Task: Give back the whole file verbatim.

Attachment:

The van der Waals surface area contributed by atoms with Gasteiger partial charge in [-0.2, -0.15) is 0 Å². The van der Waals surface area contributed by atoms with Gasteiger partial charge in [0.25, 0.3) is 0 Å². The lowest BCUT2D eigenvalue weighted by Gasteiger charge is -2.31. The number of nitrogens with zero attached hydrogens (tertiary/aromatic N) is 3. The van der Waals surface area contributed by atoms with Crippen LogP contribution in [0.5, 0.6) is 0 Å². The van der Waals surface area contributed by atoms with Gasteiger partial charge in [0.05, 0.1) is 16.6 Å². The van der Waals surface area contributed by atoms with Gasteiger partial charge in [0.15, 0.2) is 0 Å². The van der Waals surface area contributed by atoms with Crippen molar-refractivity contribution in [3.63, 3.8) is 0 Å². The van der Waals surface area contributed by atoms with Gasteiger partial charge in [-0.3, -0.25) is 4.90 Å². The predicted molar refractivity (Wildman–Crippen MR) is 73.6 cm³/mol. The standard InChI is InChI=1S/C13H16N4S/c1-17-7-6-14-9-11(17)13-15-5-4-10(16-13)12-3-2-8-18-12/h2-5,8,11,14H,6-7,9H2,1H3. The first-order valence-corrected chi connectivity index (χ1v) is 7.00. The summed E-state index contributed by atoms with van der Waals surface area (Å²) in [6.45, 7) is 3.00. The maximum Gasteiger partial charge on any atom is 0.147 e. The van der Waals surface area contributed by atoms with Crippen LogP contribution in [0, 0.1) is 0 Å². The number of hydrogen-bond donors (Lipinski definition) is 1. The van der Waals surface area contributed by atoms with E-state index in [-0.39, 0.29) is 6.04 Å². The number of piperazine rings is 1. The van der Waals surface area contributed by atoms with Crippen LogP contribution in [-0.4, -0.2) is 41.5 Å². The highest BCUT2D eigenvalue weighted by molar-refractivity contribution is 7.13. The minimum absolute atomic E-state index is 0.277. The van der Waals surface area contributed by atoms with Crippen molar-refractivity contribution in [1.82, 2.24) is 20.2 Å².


The van der Waals surface area contributed by atoms with Gasteiger partial charge in [-0.2, -0.15) is 0 Å². The van der Waals surface area contributed by atoms with Gasteiger partial charge in [0.25, 0.3) is 0 Å². The lowest BCUT2D eigenvalue weighted by Gasteiger charge is -2.31. The number of nitrogens with zero attached hydrogens (tertiary/aromatic N) is 3. The van der Waals surface area contributed by atoms with Crippen LogP contribution in [0.5, 0.6) is 0 Å². The van der Waals surface area contributed by atoms with Gasteiger partial charge in [0.05, 0.1) is 16.6 Å². The van der Waals surface area contributed by atoms with Gasteiger partial charge in [0.15, 0.2) is 0 Å². The van der Waals surface area contributed by atoms with Crippen molar-refractivity contribution in [3.63, 3.8) is 0 Å². The van der Waals surface area contributed by atoms with Gasteiger partial charge in [-0.3, -0.25) is 4.90 Å². The predicted molar refractivity (Wildman–Crippen MR) is 73.6 cm³/mol. The standard InChI is InChI=1S/C13H16N4S/c1-17-7-6-14-9-11(17)13-15-5-4-10(16-13)12-3-2-8-18-12/h2-5,8,11,14H,6-7,9H2,1H3. The first-order valence-corrected chi connectivity index (χ1v) is 7.00. The summed E-state index contributed by atoms with van der Waals surface area (Å²) in [6.45, 7) is 3.00. The maximum Gasteiger partial charge on any atom is 0.147 e. The van der Waals surface area contributed by atoms with Crippen LogP contribution in [0, 0.1) is 0 Å². The number of hydrogen-bond donors (Lipinski definition) is 1. The van der Waals surface area contributed by atoms with E-state index in [-0.39, 0.29) is 6.04 Å². The number of piperazine rings is 1. The van der Waals surface area contributed by atoms with Crippen LogP contribution in [-0.4, -0.2) is 41.5 Å². The highest BCUT2D eigenvalue weighted by molar-refractivity contribution is 7.13. The minimum absolute atomic E-state index is 0.277. The van der Waals surface area contributed by atoms with Crippen molar-refractivity contribution in [1.82, 2.24) is 20.2 Å².